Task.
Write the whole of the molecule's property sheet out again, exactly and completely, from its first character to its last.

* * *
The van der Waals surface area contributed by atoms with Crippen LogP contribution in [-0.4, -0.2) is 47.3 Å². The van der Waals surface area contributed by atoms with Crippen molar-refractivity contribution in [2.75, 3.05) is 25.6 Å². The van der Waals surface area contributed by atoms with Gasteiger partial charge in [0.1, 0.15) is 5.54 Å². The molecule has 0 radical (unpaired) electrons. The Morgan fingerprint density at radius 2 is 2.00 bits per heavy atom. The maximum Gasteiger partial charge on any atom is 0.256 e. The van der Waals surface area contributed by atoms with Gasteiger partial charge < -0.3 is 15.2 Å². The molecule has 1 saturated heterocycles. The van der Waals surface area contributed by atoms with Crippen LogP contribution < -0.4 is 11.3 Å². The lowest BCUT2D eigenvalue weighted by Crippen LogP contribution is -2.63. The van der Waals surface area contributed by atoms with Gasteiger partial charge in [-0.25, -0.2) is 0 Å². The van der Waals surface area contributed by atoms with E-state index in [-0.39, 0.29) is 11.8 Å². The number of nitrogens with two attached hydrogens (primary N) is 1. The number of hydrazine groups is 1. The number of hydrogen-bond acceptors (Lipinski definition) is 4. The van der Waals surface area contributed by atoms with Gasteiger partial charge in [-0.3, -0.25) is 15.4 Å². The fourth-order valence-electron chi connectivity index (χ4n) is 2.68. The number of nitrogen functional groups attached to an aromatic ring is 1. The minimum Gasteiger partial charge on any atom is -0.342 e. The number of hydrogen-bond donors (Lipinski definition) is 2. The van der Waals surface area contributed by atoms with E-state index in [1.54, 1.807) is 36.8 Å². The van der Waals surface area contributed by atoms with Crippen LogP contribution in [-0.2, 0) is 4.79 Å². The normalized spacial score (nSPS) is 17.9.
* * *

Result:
The van der Waals surface area contributed by atoms with Crippen LogP contribution in [-0.4, -0.2) is 47.3 Å². The van der Waals surface area contributed by atoms with Crippen molar-refractivity contribution in [2.75, 3.05) is 25.6 Å². The van der Waals surface area contributed by atoms with Gasteiger partial charge in [0.1, 0.15) is 5.54 Å². The molecule has 0 radical (unpaired) electrons. The Morgan fingerprint density at radius 2 is 2.00 bits per heavy atom. The maximum Gasteiger partial charge on any atom is 0.256 e. The van der Waals surface area contributed by atoms with Gasteiger partial charge < -0.3 is 15.2 Å². The molecule has 1 saturated heterocycles. The van der Waals surface area contributed by atoms with Crippen LogP contribution < -0.4 is 11.3 Å². The lowest BCUT2D eigenvalue weighted by Crippen LogP contribution is -2.63. The van der Waals surface area contributed by atoms with Gasteiger partial charge in [-0.25, -0.2) is 0 Å². The van der Waals surface area contributed by atoms with E-state index in [-0.39, 0.29) is 11.8 Å². The number of nitrogens with two attached hydrogens (primary N) is 1. The number of hydrazine groups is 1. The number of hydrogen-bond acceptors (Lipinski definition) is 4. The van der Waals surface area contributed by atoms with Gasteiger partial charge in [-0.3, -0.25) is 15.4 Å². The fourth-order valence-electron chi connectivity index (χ4n) is 2.68. The number of nitrogen functional groups attached to an aromatic ring is 1. The minimum Gasteiger partial charge on any atom is -0.342 e. The number of hydrogen-bond donors (Lipinski definition) is 2. The van der Waals surface area contributed by atoms with E-state index in [1.54, 1.807) is 36.8 Å². The van der Waals surface area contributed by atoms with Crippen LogP contribution in [-0.2, 0) is 4.79 Å². The normalized spacial score (nSPS) is 17.9.